One of the best ways to tell whether or not an ergonomic intervention is working is to simply ask your employees how they’re feeling. Ask about whether or not they feel the intervention was a success, and what they’d like to target next. Taken as a whole, this will help you not only determine effectiveness, but it will also provide insight into the employee psyche. This helps you provide better support in the future. If the bulk of employees feel that one particular kind of intervention is the best, and you are willing to provide that intervention to other employees on a mass scale in the next manifestation of your ergonomics program, that will demonstrate your deep care for your employees.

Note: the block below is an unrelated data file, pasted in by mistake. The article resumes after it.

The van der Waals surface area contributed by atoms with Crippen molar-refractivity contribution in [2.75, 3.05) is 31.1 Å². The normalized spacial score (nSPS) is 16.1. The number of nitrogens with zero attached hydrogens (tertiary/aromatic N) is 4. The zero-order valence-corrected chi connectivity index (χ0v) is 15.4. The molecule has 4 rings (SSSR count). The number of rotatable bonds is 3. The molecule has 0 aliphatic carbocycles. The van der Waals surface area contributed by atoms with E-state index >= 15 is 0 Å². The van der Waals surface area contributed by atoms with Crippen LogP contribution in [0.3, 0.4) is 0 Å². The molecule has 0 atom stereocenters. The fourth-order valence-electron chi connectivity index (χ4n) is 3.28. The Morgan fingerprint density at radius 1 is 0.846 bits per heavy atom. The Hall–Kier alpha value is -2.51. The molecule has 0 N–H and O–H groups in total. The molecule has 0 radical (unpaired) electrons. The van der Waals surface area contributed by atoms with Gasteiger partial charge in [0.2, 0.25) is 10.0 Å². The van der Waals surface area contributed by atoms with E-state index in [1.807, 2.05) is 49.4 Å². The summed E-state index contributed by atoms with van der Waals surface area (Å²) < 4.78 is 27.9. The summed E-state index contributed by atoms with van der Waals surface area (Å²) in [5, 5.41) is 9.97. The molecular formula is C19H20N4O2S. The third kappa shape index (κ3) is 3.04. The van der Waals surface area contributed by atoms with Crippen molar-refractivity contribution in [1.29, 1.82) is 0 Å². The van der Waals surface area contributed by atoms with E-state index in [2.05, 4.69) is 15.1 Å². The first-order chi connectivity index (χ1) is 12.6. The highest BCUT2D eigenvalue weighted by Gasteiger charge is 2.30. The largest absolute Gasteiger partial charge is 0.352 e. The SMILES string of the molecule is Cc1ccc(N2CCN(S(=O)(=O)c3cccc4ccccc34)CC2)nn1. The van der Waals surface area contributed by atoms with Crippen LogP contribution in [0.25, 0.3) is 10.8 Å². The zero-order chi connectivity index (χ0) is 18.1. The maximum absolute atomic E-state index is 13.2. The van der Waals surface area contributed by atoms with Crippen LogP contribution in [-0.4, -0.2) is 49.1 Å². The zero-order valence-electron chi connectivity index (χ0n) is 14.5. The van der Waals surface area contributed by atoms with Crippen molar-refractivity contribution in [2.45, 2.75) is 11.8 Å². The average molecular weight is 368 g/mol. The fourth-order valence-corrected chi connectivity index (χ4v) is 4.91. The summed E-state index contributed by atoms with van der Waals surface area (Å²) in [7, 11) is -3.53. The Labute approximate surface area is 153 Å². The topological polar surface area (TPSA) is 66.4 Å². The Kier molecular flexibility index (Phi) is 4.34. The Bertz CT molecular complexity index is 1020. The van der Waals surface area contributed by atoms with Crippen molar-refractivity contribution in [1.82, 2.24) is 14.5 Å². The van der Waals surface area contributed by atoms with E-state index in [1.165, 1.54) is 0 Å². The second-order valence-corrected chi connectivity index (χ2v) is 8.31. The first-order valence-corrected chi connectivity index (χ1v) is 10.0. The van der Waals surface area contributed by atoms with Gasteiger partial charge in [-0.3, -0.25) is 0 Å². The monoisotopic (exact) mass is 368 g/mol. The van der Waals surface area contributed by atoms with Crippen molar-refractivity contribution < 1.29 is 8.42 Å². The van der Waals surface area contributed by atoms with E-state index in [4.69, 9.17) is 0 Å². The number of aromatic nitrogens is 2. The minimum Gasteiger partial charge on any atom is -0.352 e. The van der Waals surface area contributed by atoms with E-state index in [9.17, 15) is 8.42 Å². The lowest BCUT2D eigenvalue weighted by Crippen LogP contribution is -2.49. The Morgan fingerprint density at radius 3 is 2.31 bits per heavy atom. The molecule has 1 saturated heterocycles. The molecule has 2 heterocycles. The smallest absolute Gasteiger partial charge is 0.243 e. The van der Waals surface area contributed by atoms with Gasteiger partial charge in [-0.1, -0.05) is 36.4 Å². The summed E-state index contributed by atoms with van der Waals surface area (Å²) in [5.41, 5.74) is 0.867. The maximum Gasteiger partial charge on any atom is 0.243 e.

3. Compare to Wider Company Metrics
It will always be difficult to draw a straight line between ergonomic interventions and improved company performance. It’s impossible to isolate ergonomics as the sole experimental factor as a company conducts business. However, it is still useful to look at the correlative relationship between ergonomic interventions and company performance metrics. For example, like employee retention rates, increased revenue, increased product shipments, and any other metrics you might use to measure the health of your company.
Of course, there is much about ergonomics that is difficult to capture in hard data. However, even for the smallest of companies, there is much you can do to get a good sense of the effectiveness of your ergonomic interventions. This will help you determine what worked, what didn’t, and what to do next.